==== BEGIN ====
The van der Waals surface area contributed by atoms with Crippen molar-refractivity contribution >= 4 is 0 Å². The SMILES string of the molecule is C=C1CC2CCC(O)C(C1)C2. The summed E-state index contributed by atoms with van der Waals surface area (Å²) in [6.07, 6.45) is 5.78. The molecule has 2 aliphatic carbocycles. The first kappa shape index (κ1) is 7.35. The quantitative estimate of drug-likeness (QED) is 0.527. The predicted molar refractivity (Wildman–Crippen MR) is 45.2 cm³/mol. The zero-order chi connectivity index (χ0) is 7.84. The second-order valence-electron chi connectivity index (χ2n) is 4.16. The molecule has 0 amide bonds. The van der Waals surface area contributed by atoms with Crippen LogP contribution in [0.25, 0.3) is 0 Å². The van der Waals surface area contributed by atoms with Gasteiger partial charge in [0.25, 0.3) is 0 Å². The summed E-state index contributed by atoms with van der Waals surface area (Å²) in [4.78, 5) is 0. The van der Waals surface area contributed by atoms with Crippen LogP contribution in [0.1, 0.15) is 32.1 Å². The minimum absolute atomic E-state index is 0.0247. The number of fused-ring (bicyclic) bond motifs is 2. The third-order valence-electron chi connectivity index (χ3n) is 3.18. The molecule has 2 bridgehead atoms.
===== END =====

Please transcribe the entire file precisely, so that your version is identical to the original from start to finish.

The van der Waals surface area contributed by atoms with Crippen molar-refractivity contribution >= 4 is 0 Å². The SMILES string of the molecule is C=C1CC2CCC(O)C(C1)C2. The summed E-state index contributed by atoms with van der Waals surface area (Å²) in [6.07, 6.45) is 5.78. The molecule has 2 aliphatic carbocycles. The first kappa shape index (κ1) is 7.35. The quantitative estimate of drug-likeness (QED) is 0.527. The predicted molar refractivity (Wildman–Crippen MR) is 45.2 cm³/mol. The zero-order chi connectivity index (χ0) is 7.84. The second-order valence-electron chi connectivity index (χ2n) is 4.16. The molecule has 0 amide bonds. The van der Waals surface area contributed by atoms with Crippen LogP contribution in [0.25, 0.3) is 0 Å². The van der Waals surface area contributed by atoms with Gasteiger partial charge in [0.25, 0.3) is 0 Å². The summed E-state index contributed by atoms with van der Waals surface area (Å²) in [4.78, 5) is 0. The van der Waals surface area contributed by atoms with Crippen LogP contribution in [0.1, 0.15) is 32.1 Å². The minimum absolute atomic E-state index is 0.0247. The number of fused-ring (bicyclic) bond motifs is 2. The third-order valence-electron chi connectivity index (χ3n) is 3.18. The molecule has 2 bridgehead atoms.